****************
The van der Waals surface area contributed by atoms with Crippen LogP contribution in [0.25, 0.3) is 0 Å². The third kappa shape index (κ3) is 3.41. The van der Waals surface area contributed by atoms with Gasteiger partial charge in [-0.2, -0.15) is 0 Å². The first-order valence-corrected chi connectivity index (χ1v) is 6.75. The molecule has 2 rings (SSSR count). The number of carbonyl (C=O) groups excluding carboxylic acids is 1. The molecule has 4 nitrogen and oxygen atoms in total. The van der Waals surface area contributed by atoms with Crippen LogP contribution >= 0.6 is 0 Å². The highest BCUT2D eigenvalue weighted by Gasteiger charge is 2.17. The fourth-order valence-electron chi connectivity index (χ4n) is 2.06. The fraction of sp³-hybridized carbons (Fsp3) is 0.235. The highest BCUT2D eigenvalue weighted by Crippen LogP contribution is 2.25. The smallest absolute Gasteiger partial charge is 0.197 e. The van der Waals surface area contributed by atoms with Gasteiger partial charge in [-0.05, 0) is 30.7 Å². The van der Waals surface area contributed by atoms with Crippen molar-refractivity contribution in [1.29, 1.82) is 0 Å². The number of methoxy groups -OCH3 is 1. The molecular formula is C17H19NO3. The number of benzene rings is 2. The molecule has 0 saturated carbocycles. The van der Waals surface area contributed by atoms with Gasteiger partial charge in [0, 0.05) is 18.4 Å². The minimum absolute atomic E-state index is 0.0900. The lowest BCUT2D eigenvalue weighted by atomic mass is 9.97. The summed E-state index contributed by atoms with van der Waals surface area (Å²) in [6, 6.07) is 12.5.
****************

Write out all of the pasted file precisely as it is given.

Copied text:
The van der Waals surface area contributed by atoms with Crippen LogP contribution in [0.25, 0.3) is 0 Å². The third kappa shape index (κ3) is 3.41. The van der Waals surface area contributed by atoms with Gasteiger partial charge in [-0.2, -0.15) is 0 Å². The first-order valence-corrected chi connectivity index (χ1v) is 6.75. The molecule has 2 rings (SSSR count). The number of carbonyl (C=O) groups excluding carboxylic acids is 1. The molecule has 4 nitrogen and oxygen atoms in total. The van der Waals surface area contributed by atoms with Crippen LogP contribution >= 0.6 is 0 Å². The highest BCUT2D eigenvalue weighted by Gasteiger charge is 2.17. The fourth-order valence-electron chi connectivity index (χ4n) is 2.06. The fraction of sp³-hybridized carbons (Fsp3) is 0.235. The highest BCUT2D eigenvalue weighted by Crippen LogP contribution is 2.25. The smallest absolute Gasteiger partial charge is 0.197 e. The van der Waals surface area contributed by atoms with Gasteiger partial charge in [-0.05, 0) is 30.7 Å². The van der Waals surface area contributed by atoms with Crippen molar-refractivity contribution in [1.29, 1.82) is 0 Å². The number of methoxy groups -OCH3 is 1. The molecular formula is C17H19NO3. The number of benzene rings is 2. The molecule has 0 saturated carbocycles. The van der Waals surface area contributed by atoms with Gasteiger partial charge in [0, 0.05) is 18.4 Å². The minimum absolute atomic E-state index is 0.0900. The lowest BCUT2D eigenvalue weighted by atomic mass is 9.97. The summed E-state index contributed by atoms with van der Waals surface area (Å²) in [6, 6.07) is 12.5.